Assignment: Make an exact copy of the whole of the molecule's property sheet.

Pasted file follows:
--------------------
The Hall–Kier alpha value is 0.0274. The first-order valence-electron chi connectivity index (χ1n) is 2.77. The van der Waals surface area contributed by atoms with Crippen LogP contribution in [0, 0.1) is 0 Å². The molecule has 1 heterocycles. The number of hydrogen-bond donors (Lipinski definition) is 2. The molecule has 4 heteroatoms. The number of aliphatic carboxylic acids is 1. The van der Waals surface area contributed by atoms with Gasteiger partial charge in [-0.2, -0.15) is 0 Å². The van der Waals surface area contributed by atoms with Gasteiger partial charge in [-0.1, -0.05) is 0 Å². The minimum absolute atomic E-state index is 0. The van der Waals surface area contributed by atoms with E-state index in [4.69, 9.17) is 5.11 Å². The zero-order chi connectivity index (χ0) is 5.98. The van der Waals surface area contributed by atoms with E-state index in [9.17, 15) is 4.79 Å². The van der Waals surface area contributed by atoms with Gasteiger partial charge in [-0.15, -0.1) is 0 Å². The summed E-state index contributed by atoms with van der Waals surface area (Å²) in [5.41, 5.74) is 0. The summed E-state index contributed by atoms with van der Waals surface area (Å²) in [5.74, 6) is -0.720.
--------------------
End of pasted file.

The Hall–Kier alpha value is 0.0274. The first-order valence-electron chi connectivity index (χ1n) is 2.77. The van der Waals surface area contributed by atoms with Crippen LogP contribution in [0, 0.1) is 0 Å². The molecule has 1 heterocycles. The number of hydrogen-bond donors (Lipinski definition) is 2. The molecule has 4 heteroatoms. The number of aliphatic carboxylic acids is 1. The van der Waals surface area contributed by atoms with Gasteiger partial charge in [-0.2, -0.15) is 0 Å². The van der Waals surface area contributed by atoms with Gasteiger partial charge in [-0.1, -0.05) is 0 Å². The minimum absolute atomic E-state index is 0. The van der Waals surface area contributed by atoms with E-state index in [4.69, 9.17) is 5.11 Å². The zero-order chi connectivity index (χ0) is 5.98. The van der Waals surface area contributed by atoms with E-state index in [9.17, 15) is 4.79 Å². The van der Waals surface area contributed by atoms with Gasteiger partial charge in [-0.15, -0.1) is 0 Å². The summed E-state index contributed by atoms with van der Waals surface area (Å²) in [5.41, 5.74) is 0. The summed E-state index contributed by atoms with van der Waals surface area (Å²) in [5.74, 6) is -0.720.